Saturday, May 08, 2010

Facebook Status Updates

We give you: The Top Four Most Annoying Facebook Status Update Styles

The Facebookitterer
This is the person who thinks their Facebook status update is supposed to function like a Twit. Updates may include the following:

John Smith is eating lunch.

Jess Smith is glad hubby is home to watch the baby...haven't been able to go to the bathroom all morning!

Elaine Craig is doing laundry.
Elaine Craig is folding laundry.
Elaine Craig is putting away laundry.
Elaine Craig clean laundry smells so nice!!!

The Confused Persons
This is the friend on your list who is a person confused by the concept of 1st, 2nd, and 3rd persons. They consistently write their updates in the first person, causing updates that read very oddly:

Grant Johnson I just had the greatest time ever at the beach!

Lizzy Jones me and my mom are loving this season of Dancing with the Stars!

Jane Victor I'm pregnant! Me and Bill are sooooo happy! Get the shotgun dad, lol

The I-Don't-Have-a-Life-So-I'll-Post-About-My-Family-Instead

The title pretty much says it all.
Elias Jones ' sister just came back from Costco with garlic bread!
Adrianna Ayers someone just pointed a gun at my brothers! YIKES! So glad they're OK!

David Daniels' parents just won a trip to Hawaii...wahoo! Can't wait for my lousy t-shirt!

The Trying Desperately to be Mysterious

This is the melodramatic person in your life who wants everyone to think their life is much more interesting than it actually is. They do this by posting vague, and sometimes worrisome, status updates:

Sarah Grant is trying to catch the rain.

Bryce Buckler sometimes, you have to die before you can live.

Saturday, May 01, 2010

Top 40 Break Up


You're such a rude boy.  How low can you go?  You did say you would break my heart, but over the telephone?  So we're over, onto the next one?  What's going on in your head?

I feel like I never even met you!  You said I was your baby, your (very attractive) chick, your american honey.   When we were dancing I never wanted to let you go. I was addicted to your natural, young, glittery smile.  I liked your dad and sister, too.

OMG, you meant everything to me.  Nothing hurts as much as you running and turning your back.  I thought I (made) all the right moves.  Time is ticking;  I need you and hope this is only temporary.   Can we try again?  I'm tired of talking about bad romance.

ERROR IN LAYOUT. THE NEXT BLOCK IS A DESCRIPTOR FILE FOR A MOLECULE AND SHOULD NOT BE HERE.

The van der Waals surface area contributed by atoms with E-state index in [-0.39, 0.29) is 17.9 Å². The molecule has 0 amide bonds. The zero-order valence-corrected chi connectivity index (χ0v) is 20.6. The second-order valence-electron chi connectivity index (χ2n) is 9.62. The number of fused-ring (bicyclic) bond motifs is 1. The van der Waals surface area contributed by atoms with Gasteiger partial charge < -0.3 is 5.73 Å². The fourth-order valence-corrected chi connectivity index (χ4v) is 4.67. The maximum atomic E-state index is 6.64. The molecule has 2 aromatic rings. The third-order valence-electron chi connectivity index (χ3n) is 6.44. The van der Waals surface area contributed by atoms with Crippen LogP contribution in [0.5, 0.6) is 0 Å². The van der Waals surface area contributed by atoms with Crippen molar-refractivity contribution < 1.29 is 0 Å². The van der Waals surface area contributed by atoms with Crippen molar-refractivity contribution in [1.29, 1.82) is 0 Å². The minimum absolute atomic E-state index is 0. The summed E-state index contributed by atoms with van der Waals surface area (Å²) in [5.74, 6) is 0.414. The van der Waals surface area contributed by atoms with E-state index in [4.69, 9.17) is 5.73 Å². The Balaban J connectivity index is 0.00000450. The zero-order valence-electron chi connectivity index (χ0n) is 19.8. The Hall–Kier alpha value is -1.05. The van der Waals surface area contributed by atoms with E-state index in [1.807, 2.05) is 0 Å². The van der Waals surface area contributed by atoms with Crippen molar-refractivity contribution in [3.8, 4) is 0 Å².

Imma be sleeping with a broken heart.

Monday, April 26, 2010

Have you considered the Marchioness?

It was Friday afternoon and I was getting ready to quit work and meet a friend for drinks. It had been another tough week at General Mills and was fed up with the wheat dust. I wanted out.

Just as I was pulling my punch card from my pocket and preparing to bid adieu to responsibility for the weekend, the office phone rang. The caller ID said it was Diane, an office supply agent who came by regularly to restock paper and ink and gossip with the secretaries. Since I was the only one in the office, it was up to me to answer the phone. I picked up the hand piece with a memorized "Good afternoon. General Mills. How may I help you?"

"Hey is this C?"

"Yes it is, Diane, what can I do for you?" I hoped she didn't have any emergency that would take hours to resolve, like the time she wanted me to hand-siphon ink out of a broken print cartridge. That project had ruined both my evening and my brand new shoes.

"Can I ask you a personal question?" Uh oh...

"Sure, fire away."

"Okay, I mean you don't have to answer if it's too personal or whatever. I just-"

"Diane, ask me your question. It's Friday afternoon, I'm in a good mood."

"That's what I was hoping...C, are you single? I mean, are you seeing anyone?" For context, note that Diane is a lovely woman in her mid-forties. We joke around when she comes to the office, but we are not good friends. This question came out of left field.

"Blissfully so, Diane. I'm as single as they come. Why?" I never shy away from a question.

"Well the reason I'm asking is my daughter is single. You know Fiona -- she's dropped off office shipments before for me -- she's beautiful and has a great personality. Anyway, tonight I was thinking about her and thought of you. You are such a nice guy and I know you would treat her right. Fiona's been through some rough stuff -- bad relationships -- nothing terrible mind you, just it would be good to see her with a nice guy. Anyway, do you think you'd want to give her a call?"

Diane was trying to set me up with her daughter! This was not my first experience with mothers setting me up with their daughters. If I had half as much luck with girls my own age as I had with their mothers, I would be set. Apparently being a nice guy is a great bonus with mom, but is a negative with girls who like adventure and excitement. To moms, nice = secure. To girls, nice = boring. Girls want a fixer upper. Moms want a mansion. Diane had used the term "nice" twice in the previous paragraph. I felt like she'd called me a heart of gold.